LONDON: Lloyds Banking Group's pretax profit jumped 22 percent in the first quarter as costs fell and margins improved, strengthening the bank's plan to pay its first dividend since it was rescued during the financial crisis.
Lloyds, which is 25 percent-owned by the government, said on Thursday it made an underlying profit of 1.8 billion pounds or $3 billion in the first quarter, helped by a 5 percent fall in costs from a year ago to 2.3 billion pounds.
The bank needs permission from the Bank of England to restart its dividend payments and said it would apply in the second half of the year to restart payouts.
"We will go into those discussions with confidence about the business and about our prospects," Finance Director George Culmer told reporters on a conference call.
Lloyds has traditionally been one of the highest dividend paying stocks in Britain, but has not made a payout since the crisis hit, when the taxpayer pumped in 20 billion pounds to keep the bank afloat.
That left Britain with a 41 percent stake, which the government has started selling at a slim profit.
Restarting dividends is seen as a key issue for Britain to sell any of its remaining stake to retail investors, possibly late this year, and analysts said it could give shareholders more than half its future earnings.
"Capital build up will be basically over by 2015 and from there on assuming 4 percent loan growth and through the cycle risk intensity, the bank should be in a position to return about 70 percent back to shareholders every year," said Chirantan Barua, analyst at Sanford Bernstein.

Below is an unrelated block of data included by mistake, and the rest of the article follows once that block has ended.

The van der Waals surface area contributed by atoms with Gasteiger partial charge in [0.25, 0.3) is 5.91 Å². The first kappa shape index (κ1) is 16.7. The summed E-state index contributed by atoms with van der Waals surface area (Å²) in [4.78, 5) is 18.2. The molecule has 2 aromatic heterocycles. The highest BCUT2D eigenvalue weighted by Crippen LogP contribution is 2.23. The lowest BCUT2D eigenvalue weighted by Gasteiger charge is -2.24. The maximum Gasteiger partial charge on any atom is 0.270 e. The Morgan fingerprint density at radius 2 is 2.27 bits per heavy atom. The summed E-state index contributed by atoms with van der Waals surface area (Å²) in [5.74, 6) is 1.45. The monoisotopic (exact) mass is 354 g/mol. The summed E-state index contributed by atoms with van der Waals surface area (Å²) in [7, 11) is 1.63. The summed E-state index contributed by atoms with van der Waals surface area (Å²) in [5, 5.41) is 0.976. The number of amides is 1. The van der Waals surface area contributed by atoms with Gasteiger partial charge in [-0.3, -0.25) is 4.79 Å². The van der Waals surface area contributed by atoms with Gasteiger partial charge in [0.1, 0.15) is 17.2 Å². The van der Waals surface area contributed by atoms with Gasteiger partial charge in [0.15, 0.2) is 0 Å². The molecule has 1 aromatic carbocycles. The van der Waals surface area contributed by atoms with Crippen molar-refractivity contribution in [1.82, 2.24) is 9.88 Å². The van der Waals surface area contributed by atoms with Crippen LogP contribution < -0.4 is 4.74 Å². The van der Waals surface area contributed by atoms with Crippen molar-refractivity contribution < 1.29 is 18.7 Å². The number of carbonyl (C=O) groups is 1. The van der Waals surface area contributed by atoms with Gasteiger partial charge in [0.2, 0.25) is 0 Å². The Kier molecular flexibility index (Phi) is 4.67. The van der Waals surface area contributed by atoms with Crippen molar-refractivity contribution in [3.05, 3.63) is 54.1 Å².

Shares in Lloyds Banking Group opened up 2.5 percent, compared with a 0.2 percent rise in the European banking index.
Lloyds said it is on track to launch the initial public offering of TSB Bank in the next eight weeks.
It said it will sell a minimum of 25 percent, and will offer shares to retail investors.
Sources have said TSB, which has 631 branches and is expected to be valued at about 1.5 billion pounds, is likely to float in mid-June.
Lloyds was ordered to sell the business by European regulators as a cost of taking taxpayer support.
Lloyds improved its guidance on future margin and impairment charges and said it expected a 2014 net interest margin of 2.4 percent, an increase of around 10 basis points on previous guidance.
The margin is a key driver of profits for Lloyds and improved to 2.32 percent in the first quarter, up from 1.96 percent a year ago, which drove a 10 percent rise in net interest income. (Reuters)